Prior to Saturday’s non-league boys basketball game at Smithtown West High School, Riverhead coach John Rossetti was saying how much he likes facing a tough opponent. So, did he feel the same way after the Blue Waves suffered a 58-33 defeat in what may have been their biggest test yet in this young season?
“We got value out of sometimes seeing how good teams play and understanding what it takes to get to the next level for a team like ours is a good thing to see,” he said.
Rossetti knows good competition makes teams better, and Smithtown West is more than just a good team. When the Bulls were mentioned, Rossetti used the words “excellent” and “outstanding” to describe them.
Last season Smithtown West, the defending League III champion, went 22-2 and reached the Suffolk County Class AA semifinals.
Still, coach Michael Agostino said the Bulls are “very inexperienced.” Aside from Chris Crespo and Michael Gannon, who have played in a bunch of big games, Agostino said the bulk of the team hasn’t had a lot of varsity playing time. Make no mistake, though, West has talent to go with its size, and that’s a tough combination for any opponent to deal with.
“We’re getting there,” Agostino said. “It’s a work in a progress. We have some pieces but we have a lot of [room for] growth. We really have to improve in a lot of areas, especially defensively and offensive decision-making.”
On Saturday, it was difficult to find fault in any aspect of West’s game as it gave Riverhead a lot to handle. With towering figures like the 6-6 Gannon and 6-3 Connor Bratt, West (3-1) made life difficult for Riverhead (3-2).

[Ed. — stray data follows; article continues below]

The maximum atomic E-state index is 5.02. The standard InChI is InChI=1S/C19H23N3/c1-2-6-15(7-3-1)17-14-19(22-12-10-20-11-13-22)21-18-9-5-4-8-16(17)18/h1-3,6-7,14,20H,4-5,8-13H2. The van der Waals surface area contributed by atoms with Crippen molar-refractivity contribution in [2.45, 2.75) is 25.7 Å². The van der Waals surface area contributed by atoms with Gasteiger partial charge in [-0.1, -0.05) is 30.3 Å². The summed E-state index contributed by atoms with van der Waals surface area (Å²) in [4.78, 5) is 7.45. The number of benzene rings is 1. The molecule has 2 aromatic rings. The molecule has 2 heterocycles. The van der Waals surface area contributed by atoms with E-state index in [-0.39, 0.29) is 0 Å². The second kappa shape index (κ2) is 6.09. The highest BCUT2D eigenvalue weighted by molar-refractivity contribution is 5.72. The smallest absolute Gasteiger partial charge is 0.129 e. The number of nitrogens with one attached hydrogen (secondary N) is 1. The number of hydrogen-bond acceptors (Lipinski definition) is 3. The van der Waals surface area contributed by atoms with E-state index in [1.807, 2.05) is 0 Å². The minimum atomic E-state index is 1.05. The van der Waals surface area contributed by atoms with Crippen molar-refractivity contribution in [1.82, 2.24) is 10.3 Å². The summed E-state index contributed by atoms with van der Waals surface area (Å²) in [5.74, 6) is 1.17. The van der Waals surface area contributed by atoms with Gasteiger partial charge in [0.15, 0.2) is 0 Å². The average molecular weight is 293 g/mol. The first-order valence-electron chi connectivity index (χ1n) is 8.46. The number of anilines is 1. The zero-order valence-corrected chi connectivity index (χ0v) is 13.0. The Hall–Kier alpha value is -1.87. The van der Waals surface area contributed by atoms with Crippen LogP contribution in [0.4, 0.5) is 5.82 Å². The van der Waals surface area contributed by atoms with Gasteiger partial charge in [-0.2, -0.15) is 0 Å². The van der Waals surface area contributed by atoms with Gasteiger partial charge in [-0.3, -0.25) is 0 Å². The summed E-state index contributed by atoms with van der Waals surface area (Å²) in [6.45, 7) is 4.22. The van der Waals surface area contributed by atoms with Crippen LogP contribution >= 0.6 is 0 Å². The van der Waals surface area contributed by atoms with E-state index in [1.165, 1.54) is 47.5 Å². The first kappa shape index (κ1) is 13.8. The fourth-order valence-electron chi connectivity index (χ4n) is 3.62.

“They stopped us from getting to the rim,” said Riverhead guard Cir’rus Davender.
The long reach of the Bulls caused problems, leading to 22 Riverhead turnovers while West had nine.
“We really couldn’t get in the paint a lot,” Riverhead forward Robert Tyre said. “We’d shoot a lot of jump shots that weren’t going in so it brought our confidence down a little bit.”
For the game, Riverhead shot 24.4 percent from the field to West’s 41.4 percent.
West never gave Riverhead a chance to settle in. Gannon (14 points) scored 11 of West’s first 14 points. A running bank shot by Bratt made it 16-2 before the first quarter ended with the score 20-5.
“They were pretty good,” Davender said. “I didn’t think they were going to come out with that type of intensity.”
It wasn’t until a Quashiem Miller layup 2 minutes, 34 seconds into the second quarter when Riverhead finally hit double figures, with West up 22-11.
A three-pointer by Crespo (12 points, seven assists, six steals, four rebounds) at the buzzer ended the first half at 32-17.
West stretched that lead to as many as 28 points when Michael Behrens’ back-door layup off an incisive pass by Ryan Behan capped a 15-0 burst, making it 50-22 in the opening moments of the fourth quarter.
“Nothing fazes them,” Rossetti said. “We tried to go zone. We tried to go man. We tried to trap. Good teams handle stuff like that.”
Eight players scored for Riverhead, none in double figures. Zy’Aire Pittman was Riverhead’s top scorer with seven points.
Was West as good as Tyre thought it would be?
“Yeah,” he said, “actually better than I thought.”
Tyre chalked it up as a learning experience. “Right now we’re in a good place,” he said. “We just got to work better at practice each and every day, get better.”
Rossetti knows that playing strong teams like West can have a positive affect, regardless of the final score. Some good stuff can rub off, like osmosis, although that wasn’t the word Rossetti preferred.
“I wouldn’t say osmosis,” he said. “We got to feel it for real.”
Photo caption: Riverhead’s Cristian Pace looks to inbound the ball against Smithtown West. (Credit: Bob Liepa)